Project title: The inequities of chronic pain – responding with culturally responsive physiotherapy.
Year awarded: 2016
PRF grant: Seeding grant
Snapshot: Australia’s cultural diversity is increasing, with approximately 28 per cent of the population born overseas and 50 per cent with at least one parent born overseas. Research has previously shown that it is vital that healthcare is culturally responsive to improve health outcomes. This study aimed to uncover the effects of culturally adapted physiotherapy practices in culturally and linguistically diverse communities in Sydney. In particular, chronic pain was assessed in participants from Assyrian, Mandean and Vietnamese backgrounds over a three month period.
The findings: Higher levels of patient engagement were highlighted (attendance, adherence and treatment completion) and reduced pain-related suffering compared to those who attended standard physiotherapy. The study protocol outlining elements of the cultural adaptations were published in BMJ Open in 2017 and the results have recently been accepted for publication in BMJ Open.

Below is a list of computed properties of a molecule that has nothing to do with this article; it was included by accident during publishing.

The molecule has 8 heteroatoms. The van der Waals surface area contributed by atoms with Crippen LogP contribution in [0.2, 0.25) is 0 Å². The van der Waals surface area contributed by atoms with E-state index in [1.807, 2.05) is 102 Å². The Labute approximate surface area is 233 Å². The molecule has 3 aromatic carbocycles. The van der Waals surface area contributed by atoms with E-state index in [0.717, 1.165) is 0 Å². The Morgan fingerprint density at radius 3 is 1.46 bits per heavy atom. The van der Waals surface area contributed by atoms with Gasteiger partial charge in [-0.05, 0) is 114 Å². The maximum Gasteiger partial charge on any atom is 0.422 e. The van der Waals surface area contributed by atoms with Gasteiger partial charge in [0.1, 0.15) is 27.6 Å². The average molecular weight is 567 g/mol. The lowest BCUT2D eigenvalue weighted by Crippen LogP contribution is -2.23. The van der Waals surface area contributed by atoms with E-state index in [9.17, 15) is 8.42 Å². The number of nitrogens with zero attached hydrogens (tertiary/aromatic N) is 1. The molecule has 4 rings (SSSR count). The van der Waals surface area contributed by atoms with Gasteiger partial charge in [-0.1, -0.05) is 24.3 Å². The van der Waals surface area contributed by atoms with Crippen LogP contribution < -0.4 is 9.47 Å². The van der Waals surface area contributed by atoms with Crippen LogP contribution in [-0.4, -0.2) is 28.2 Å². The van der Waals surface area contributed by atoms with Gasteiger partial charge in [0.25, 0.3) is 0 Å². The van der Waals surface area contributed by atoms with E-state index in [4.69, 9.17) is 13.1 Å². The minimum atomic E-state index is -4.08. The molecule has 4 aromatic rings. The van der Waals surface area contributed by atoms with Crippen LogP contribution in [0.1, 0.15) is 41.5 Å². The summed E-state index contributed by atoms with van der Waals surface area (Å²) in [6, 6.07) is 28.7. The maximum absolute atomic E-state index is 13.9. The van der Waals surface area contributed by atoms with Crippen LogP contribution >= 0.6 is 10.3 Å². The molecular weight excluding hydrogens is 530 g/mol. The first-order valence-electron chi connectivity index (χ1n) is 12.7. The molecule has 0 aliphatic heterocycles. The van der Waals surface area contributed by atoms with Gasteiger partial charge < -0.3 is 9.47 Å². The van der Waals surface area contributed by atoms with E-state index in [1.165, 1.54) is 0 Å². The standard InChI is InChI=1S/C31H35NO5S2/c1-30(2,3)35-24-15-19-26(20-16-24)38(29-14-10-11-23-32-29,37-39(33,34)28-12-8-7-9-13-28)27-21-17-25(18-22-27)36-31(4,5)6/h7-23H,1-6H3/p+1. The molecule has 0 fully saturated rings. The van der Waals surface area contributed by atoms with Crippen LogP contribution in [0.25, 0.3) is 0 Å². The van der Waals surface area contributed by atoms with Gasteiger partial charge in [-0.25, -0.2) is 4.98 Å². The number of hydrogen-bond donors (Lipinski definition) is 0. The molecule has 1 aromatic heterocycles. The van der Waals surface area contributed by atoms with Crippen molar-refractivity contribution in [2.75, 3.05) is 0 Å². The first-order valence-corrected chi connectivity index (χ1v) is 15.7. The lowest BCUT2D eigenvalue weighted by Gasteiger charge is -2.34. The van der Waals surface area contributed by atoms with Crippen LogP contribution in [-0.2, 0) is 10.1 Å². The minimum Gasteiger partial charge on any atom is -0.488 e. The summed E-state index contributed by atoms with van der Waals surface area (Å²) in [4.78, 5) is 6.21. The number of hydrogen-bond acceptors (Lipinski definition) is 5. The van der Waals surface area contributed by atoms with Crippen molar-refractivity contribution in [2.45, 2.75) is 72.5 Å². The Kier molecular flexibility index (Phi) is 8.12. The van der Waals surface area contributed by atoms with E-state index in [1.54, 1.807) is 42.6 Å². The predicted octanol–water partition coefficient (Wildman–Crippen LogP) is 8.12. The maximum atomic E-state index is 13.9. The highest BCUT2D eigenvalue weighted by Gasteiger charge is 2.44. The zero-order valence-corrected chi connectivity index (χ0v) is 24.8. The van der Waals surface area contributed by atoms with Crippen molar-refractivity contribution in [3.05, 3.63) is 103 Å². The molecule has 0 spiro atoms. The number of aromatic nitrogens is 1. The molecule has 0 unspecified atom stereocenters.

Benefits to the profession: In practice, Bernadette envisages pain specialists and clinics incorporating multicultural education programs for their patients, and treatment adaptations for different communities based on their understanding and beliefs on pain, with the ultimate goal of better health outcomes for all patients.
The next steps: Bernadette wants to extend this pilot study to include a broader range of communities and partnerships with researchers across Australia, and potentially internationally as well as opportunities to make this research more interdisciplinary.